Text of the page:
What if I told you you didn't have to give up your favourite foods in order to lose weight and be healthy?
After writing this column bi-weekly for several years now, I've had many people write in after something in that week's column that twigged with them. I really do enjoy hearing from readers as it helps me to hone in on which topics are top of mind for you readers.
It also confirms at least someone is reading it. My last column on obesity and lifestyle disease seemed to strike a chord with many readers, and I'm hopeful those of you who felt prompted will start taking steps to take back control of your health.
Often I've found people really want to make changes, but they don't know how to go about it. There's so much information out there, it can be overwhelming, especially if you don't know what to look for and what to avoid.
While we're at it, let's debunk a few myths around getting healthy too.
The most common myths I hear are “eating healthy is too expensive,” “it's sooo confusing,” and “I have to give up my favourite foods.”
Let me be the first to tell you, a) you do not have to give up all your favourite foods in order to get healthy and/or lose weight, b) when you have a plan and a program to follow, with a community of support, it becomes so simple and c) not eating healthy is way more expensive in the long run.
Let's face it, we all have extra “food” in our pantry, cupboards and fridges that does nothing to support health.
Suppose you stopped buying those items and used that money instead for healthy, whole food options? There are a ton of “food-like substances” out there that are not serving your body, mind or overall health. I invite you to do a little pantry sweep when you're done reading this column and see just how many items you may have had acquired. Trust me, it doesn't matter how clean you think you're eating, you'll always find something, or a bunch of somethings, you'd do well to replace.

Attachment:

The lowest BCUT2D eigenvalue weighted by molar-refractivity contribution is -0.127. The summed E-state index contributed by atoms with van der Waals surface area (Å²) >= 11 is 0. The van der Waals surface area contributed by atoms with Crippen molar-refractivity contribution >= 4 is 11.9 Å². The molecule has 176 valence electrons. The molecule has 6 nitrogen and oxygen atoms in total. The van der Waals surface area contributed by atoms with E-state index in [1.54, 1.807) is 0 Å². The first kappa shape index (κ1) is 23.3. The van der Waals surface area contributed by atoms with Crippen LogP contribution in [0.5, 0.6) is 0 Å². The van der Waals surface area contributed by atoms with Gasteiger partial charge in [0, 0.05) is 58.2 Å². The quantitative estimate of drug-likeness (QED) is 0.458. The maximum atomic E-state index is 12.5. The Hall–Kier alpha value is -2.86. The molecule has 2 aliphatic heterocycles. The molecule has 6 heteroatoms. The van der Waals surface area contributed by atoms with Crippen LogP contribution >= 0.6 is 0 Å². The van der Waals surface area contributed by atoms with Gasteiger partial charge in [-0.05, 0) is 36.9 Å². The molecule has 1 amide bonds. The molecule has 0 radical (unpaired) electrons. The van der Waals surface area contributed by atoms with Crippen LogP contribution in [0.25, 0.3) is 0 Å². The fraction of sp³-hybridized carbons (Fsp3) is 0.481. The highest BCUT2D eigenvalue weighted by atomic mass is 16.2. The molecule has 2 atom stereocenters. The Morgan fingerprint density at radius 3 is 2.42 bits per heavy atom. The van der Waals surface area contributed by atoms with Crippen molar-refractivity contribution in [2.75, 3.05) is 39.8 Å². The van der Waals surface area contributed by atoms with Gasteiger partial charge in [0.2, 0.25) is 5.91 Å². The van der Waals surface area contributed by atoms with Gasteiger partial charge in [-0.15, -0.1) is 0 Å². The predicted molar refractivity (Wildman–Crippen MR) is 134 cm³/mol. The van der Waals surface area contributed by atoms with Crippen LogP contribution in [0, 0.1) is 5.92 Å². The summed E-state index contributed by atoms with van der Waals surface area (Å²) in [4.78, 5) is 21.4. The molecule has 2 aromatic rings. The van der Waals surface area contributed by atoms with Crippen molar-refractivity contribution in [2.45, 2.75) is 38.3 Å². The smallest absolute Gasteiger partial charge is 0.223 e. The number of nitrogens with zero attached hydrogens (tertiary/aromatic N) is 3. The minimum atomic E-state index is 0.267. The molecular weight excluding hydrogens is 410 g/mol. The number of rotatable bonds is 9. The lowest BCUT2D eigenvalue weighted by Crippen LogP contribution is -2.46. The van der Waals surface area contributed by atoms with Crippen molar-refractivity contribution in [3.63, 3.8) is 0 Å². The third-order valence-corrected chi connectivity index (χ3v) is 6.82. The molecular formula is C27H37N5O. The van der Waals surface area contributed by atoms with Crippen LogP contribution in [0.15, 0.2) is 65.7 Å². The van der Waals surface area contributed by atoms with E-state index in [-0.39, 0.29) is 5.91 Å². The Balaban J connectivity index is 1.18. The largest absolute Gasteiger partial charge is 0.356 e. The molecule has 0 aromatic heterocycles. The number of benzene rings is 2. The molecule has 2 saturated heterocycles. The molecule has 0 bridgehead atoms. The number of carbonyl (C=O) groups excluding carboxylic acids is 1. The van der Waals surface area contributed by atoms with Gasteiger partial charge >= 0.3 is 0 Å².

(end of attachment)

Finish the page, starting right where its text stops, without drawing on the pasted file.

Let's suppose you've done the clean sweep and pulled out the nasties, replaced them with healthy, whole-food options, now what? Time to learn about PFCs—proteins, fats and carbohydrates (Carbs), or macros.
Regardless what you call them, learning how to put your food together in a way that will put your body into homeostasis (balance) is key.
Here are a few of the basics you can do that will make a huge impact on your energy, sleep, metabolism and overall health.
1. Eat breakfast within about an hour of waking. Blood sugar is low first thing in the morning so making sure you're having some protein with those carbs and fat will not only balance blood sugar and hormones, but it fires up your metabolism and allows the body to release stored fat and burn it as energy.
2. Eat small, PFC-balanced meals every three to four hours throughout the day to keep your metabolism turned on and burning fat.
3. Remove inflammatory foods like gluten, soy, dairy, salt, sugar, alcohol.
4. Drink more water. Ladies, we should be consuming two to three litres and gents, three to four litres per day. And, FYI, a few extra trips to the bathroom means toxins are being flushed out, not staying in and wreaking havoc on your system.
5. Do it together. Having a support system and people cheering you on is what keeps you accountable and moving forward, even on those days when you don't feel like it. Especially those days.
I can't tell you how many clients have come to me saying, “I know what I need to do, I just need someone to be accountable to.” It's how crazy fad diets get so much traction. It's also why in my FIT Nutrition practice, we have a community of support to go with the plan and program.
In fact, when we ran the numbers from a 500-person pilot group over seven weeks, 93% had more energy, 98% had little to no cravings, 96% lost inches, 98% felt it was easy and the average weight loss over seven weeks was 14 pounds— all without dieting.
This article is written by or on behalf of an outsourced columnist and does not necessarily reflect the views of Castanet.